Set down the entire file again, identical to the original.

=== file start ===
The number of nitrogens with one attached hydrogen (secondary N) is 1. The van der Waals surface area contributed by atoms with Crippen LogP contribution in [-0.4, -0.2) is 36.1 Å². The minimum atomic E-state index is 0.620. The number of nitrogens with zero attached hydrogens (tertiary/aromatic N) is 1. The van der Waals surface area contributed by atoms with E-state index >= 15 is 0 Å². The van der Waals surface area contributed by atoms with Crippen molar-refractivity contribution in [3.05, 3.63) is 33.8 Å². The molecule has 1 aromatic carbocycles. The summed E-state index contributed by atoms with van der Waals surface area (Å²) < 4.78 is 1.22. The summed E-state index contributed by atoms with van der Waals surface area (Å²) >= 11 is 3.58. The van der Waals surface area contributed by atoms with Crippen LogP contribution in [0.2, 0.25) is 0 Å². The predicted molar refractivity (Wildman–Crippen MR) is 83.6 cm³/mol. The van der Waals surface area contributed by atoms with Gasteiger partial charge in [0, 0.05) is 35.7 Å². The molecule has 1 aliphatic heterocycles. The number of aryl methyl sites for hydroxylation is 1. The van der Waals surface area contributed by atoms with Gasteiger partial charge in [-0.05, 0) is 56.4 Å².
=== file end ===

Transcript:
The number of nitrogens with one attached hydrogen (secondary N) is 1. The van der Waals surface area contributed by atoms with Crippen LogP contribution in [-0.4, -0.2) is 36.1 Å². The minimum atomic E-state index is 0.620. The number of nitrogens with zero attached hydrogens (tertiary/aromatic N) is 1. The van der Waals surface area contributed by atoms with E-state index >= 15 is 0 Å². The van der Waals surface area contributed by atoms with Crippen molar-refractivity contribution in [3.05, 3.63) is 33.8 Å². The molecule has 1 aromatic carbocycles. The summed E-state index contributed by atoms with van der Waals surface area (Å²) < 4.78 is 1.22. The summed E-state index contributed by atoms with van der Waals surface area (Å²) >= 11 is 3.58. The van der Waals surface area contributed by atoms with Crippen LogP contribution in [0.2, 0.25) is 0 Å². The predicted molar refractivity (Wildman–Crippen MR) is 83.6 cm³/mol. The van der Waals surface area contributed by atoms with Gasteiger partial charge in [0, 0.05) is 35.7 Å². The molecule has 1 aliphatic heterocycles. The number of aryl methyl sites for hydroxylation is 1. The van der Waals surface area contributed by atoms with Gasteiger partial charge in [-0.05, 0) is 56.4 Å².